Here’s the scenario…
The leadership team at R#*3P Enterprises has been locked in strategy meetings for months, creating a new vision and direction. There have been a lot of heated debates to get to the point of alignment. The direction for the enterprise transformation has been set. Now it’s time to share this with the rest of the employees, partners and suppliers.
A much anticipated email is crafted. It took the executive team several days to craft and hits everyone’s mail boxes on Monday morning. It lays out the imperative for the change: the competition is attracting customers and gaining market share. Its offering is far superior and much easier for its customers to access. It goes on to detail what the chosen direction is (a re-organization, revamp of legacy technology and outsourcing) and lists the executives responsible for the decision. The email closes with advice to “get ready to be part of the change” and “stay tuned for further information.”
By noon on Monday the R#*3P Enterprises is thrown into chaos. Rumors are rampant. When employees go to their supervisors for more information, they are greeted with blank stares and the familiar phrase “I’m sure we will know what we need to do and when we will need to do it.”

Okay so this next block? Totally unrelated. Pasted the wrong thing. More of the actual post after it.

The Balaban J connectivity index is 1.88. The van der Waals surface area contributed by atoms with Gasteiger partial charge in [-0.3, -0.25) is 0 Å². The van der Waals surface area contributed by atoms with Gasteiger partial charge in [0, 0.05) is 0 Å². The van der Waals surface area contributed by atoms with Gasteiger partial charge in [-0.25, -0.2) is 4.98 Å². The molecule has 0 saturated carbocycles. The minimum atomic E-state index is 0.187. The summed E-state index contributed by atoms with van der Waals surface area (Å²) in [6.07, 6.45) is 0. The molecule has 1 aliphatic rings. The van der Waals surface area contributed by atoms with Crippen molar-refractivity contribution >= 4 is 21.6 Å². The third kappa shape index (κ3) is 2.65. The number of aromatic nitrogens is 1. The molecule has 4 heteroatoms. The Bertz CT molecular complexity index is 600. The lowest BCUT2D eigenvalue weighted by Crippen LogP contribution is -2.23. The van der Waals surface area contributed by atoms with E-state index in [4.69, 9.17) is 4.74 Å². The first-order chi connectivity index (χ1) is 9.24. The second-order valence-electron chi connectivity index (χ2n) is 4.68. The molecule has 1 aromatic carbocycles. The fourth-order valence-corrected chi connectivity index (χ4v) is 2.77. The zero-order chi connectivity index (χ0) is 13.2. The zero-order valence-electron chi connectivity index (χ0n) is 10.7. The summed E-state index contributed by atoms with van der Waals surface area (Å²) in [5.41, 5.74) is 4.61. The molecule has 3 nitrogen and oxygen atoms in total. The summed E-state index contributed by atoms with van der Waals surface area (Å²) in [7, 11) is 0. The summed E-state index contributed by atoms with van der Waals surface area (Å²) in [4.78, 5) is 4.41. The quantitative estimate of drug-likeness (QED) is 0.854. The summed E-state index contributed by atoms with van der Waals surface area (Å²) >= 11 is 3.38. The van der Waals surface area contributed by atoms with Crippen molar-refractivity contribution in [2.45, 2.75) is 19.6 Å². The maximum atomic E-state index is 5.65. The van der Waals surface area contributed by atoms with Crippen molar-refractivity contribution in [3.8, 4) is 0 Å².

Back at the leadership team’s offices, they are perplexed. The imperative is clear and the direction for the future seems straightforward and necessary. Why don’t they trust our insights? What is causing this reaction? Why can’t the employees just get on board and support the direction?
The next time the leadership team assembles, they blame their organization for being “change adverse” and lacking the skills that will be needed in the future. Tactics are discussed to remove “dead wood” and hire the right people who will be ready for the changes.
Sound familiar? What the leadership team is missing is empathy – empathy for those not in the room making the decisions for the last several months. The leadership team has had plenty of time to understand the threat, discuss the options they can take and form a common direction. There were plenty of times when the direction was not clear and many of them were not on board. It took a lot of discussion and working through examples to align on the chosen direction.
What they missed is that their organization (and partners, suppliers) all need this same time to “adjust” to a new way of thinking. Unfortunately the leadership team at R#*3P don’t recognize this and continue to forge ahead. This transformation will be one of the 70% that fail.
If only the leadership team had allowed the time for employees, partners and suppliers to embrace the new ideas, make them their own and be part of how the implementation would happen. There are many proven techniques to introduce a transformation effort to an enterprise. The first step in the journey is to bring others on board – early. That starts with allowing them the same time to adjust, understand and embrace the changes that the leadership team granted themselves. A little empathy can go a long way.
What do you think? Any of this resonate?
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